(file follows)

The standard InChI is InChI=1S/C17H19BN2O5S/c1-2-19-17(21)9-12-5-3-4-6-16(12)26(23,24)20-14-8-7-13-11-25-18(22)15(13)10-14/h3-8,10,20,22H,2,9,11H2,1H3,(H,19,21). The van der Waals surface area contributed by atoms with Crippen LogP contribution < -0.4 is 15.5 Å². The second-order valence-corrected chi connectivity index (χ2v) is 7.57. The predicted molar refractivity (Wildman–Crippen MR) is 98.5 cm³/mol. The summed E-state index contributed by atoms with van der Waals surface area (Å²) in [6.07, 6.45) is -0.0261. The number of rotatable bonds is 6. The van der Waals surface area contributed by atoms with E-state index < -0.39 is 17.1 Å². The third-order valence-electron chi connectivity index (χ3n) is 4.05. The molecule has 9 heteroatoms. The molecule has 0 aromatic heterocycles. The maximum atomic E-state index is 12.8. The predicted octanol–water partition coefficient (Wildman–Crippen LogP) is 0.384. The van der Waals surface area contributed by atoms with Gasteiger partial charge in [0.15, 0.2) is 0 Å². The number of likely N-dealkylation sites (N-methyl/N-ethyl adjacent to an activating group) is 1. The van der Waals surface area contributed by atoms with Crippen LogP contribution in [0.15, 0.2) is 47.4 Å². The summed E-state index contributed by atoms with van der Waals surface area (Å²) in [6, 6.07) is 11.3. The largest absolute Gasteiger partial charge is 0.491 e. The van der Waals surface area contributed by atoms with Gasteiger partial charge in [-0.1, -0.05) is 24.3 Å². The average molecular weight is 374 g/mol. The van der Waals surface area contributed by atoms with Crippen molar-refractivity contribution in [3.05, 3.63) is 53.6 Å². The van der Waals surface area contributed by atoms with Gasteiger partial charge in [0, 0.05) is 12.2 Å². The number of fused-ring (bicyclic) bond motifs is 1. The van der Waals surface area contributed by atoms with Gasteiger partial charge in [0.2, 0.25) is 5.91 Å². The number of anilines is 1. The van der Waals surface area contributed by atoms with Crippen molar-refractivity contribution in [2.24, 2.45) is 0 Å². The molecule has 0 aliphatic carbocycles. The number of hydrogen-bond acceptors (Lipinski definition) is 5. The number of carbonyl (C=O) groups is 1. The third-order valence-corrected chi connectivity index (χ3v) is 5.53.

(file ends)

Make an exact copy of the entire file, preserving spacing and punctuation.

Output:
The standard InChI is InChI=1S/C17H19BN2O5S/c1-2-19-17(21)9-12-5-3-4-6-16(12)26(23,24)20-14-8-7-13-11-25-18(22)15(13)10-14/h3-8,10,20,22H,2,9,11H2,1H3,(H,19,21). The van der Waals surface area contributed by atoms with Crippen LogP contribution < -0.4 is 15.5 Å². The second-order valence-corrected chi connectivity index (χ2v) is 7.57. The predicted molar refractivity (Wildman–Crippen MR) is 98.5 cm³/mol. The summed E-state index contributed by atoms with van der Waals surface area (Å²) in [6.07, 6.45) is -0.0261. The number of rotatable bonds is 6. The van der Waals surface area contributed by atoms with E-state index < -0.39 is 17.1 Å². The third-order valence-electron chi connectivity index (χ3n) is 4.05. The molecule has 9 heteroatoms. The molecule has 0 aromatic heterocycles. The maximum atomic E-state index is 12.8. The predicted octanol–water partition coefficient (Wildman–Crippen LogP) is 0.384. The van der Waals surface area contributed by atoms with Gasteiger partial charge in [0.15, 0.2) is 0 Å². The number of likely N-dealkylation sites (N-methyl/N-ethyl adjacent to an activating group) is 1. The van der Waals surface area contributed by atoms with Crippen LogP contribution in [0.15, 0.2) is 47.4 Å². The summed E-state index contributed by atoms with van der Waals surface area (Å²) in [6, 6.07) is 11.3. The largest absolute Gasteiger partial charge is 0.491 e. The van der Waals surface area contributed by atoms with Gasteiger partial charge in [-0.1, -0.05) is 24.3 Å². The average molecular weight is 374 g/mol. The van der Waals surface area contributed by atoms with Crippen molar-refractivity contribution in [3.05, 3.63) is 53.6 Å². The van der Waals surface area contributed by atoms with Gasteiger partial charge in [0, 0.05) is 12.2 Å². The number of fused-ring (bicyclic) bond motifs is 1. The van der Waals surface area contributed by atoms with Gasteiger partial charge in [0.2, 0.25) is 5.91 Å². The number of anilines is 1. The van der Waals surface area contributed by atoms with Crippen molar-refractivity contribution in [2.24, 2.45) is 0 Å². The molecule has 0 aliphatic carbocycles. The number of hydrogen-bond acceptors (Lipinski definition) is 5. The number of carbonyl (C=O) groups is 1. The third-order valence-corrected chi connectivity index (χ3v) is 5.53.